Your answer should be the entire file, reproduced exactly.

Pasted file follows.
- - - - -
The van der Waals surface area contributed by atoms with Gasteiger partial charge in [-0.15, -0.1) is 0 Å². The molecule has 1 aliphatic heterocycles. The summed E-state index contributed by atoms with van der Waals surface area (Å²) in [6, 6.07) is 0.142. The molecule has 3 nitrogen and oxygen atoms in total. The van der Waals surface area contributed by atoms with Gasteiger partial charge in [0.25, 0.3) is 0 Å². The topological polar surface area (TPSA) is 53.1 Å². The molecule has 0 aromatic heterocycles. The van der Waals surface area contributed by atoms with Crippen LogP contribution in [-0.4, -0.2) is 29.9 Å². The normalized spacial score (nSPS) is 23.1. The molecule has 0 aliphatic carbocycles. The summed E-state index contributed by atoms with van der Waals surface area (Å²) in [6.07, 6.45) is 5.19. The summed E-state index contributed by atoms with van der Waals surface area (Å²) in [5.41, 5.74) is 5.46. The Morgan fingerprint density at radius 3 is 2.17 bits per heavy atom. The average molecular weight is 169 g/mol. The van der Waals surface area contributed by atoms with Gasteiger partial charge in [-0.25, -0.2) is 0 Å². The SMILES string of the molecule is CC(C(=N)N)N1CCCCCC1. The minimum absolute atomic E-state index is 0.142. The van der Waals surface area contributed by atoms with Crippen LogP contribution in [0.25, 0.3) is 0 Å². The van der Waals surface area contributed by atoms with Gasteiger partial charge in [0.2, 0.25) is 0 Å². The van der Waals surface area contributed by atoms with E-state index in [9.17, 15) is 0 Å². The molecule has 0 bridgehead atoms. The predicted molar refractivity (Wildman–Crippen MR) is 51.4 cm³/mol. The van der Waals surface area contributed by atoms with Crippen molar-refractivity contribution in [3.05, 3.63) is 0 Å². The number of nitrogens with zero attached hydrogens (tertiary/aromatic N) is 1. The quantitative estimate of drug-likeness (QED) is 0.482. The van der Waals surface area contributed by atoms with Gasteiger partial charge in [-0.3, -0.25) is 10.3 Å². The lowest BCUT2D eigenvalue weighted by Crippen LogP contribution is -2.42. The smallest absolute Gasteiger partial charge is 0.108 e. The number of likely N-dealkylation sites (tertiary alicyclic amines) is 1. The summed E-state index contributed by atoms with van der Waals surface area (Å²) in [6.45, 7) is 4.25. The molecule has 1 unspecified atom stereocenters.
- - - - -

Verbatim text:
The van der Waals surface area contributed by atoms with Gasteiger partial charge in [-0.15, -0.1) is 0 Å². The molecule has 1 aliphatic heterocycles. The summed E-state index contributed by atoms with van der Waals surface area (Å²) in [6, 6.07) is 0.142. The molecule has 3 nitrogen and oxygen atoms in total. The van der Waals surface area contributed by atoms with Gasteiger partial charge in [0.25, 0.3) is 0 Å². The topological polar surface area (TPSA) is 53.1 Å². The molecule has 0 aromatic heterocycles. The van der Waals surface area contributed by atoms with Crippen LogP contribution in [-0.4, -0.2) is 29.9 Å². The normalized spacial score (nSPS) is 23.1. The molecule has 0 aliphatic carbocycles. The summed E-state index contributed by atoms with van der Waals surface area (Å²) in [6.07, 6.45) is 5.19. The summed E-state index contributed by atoms with van der Waals surface area (Å²) in [5.41, 5.74) is 5.46. The Morgan fingerprint density at radius 3 is 2.17 bits per heavy atom. The average molecular weight is 169 g/mol. The van der Waals surface area contributed by atoms with Gasteiger partial charge in [-0.25, -0.2) is 0 Å². The SMILES string of the molecule is CC(C(=N)N)N1CCCCCC1. The minimum absolute atomic E-state index is 0.142. The van der Waals surface area contributed by atoms with Crippen LogP contribution in [0.25, 0.3) is 0 Å². The van der Waals surface area contributed by atoms with Gasteiger partial charge in [0.2, 0.25) is 0 Å². The van der Waals surface area contributed by atoms with E-state index in [9.17, 15) is 0 Å². The molecule has 0 bridgehead atoms. The predicted molar refractivity (Wildman–Crippen MR) is 51.4 cm³/mol. The van der Waals surface area contributed by atoms with Crippen molar-refractivity contribution in [3.05, 3.63) is 0 Å². The number of nitrogens with zero attached hydrogens (tertiary/aromatic N) is 1. The quantitative estimate of drug-likeness (QED) is 0.482. The van der Waals surface area contributed by atoms with Gasteiger partial charge in [-0.3, -0.25) is 10.3 Å². The lowest BCUT2D eigenvalue weighted by Crippen LogP contribution is -2.42. The smallest absolute Gasteiger partial charge is 0.108 e. The number of likely N-dealkylation sites (tertiary alicyclic amines) is 1. The summed E-state index contributed by atoms with van der Waals surface area (Å²) in [6.45, 7) is 4.25. The molecule has 1 unspecified atom stereocenters.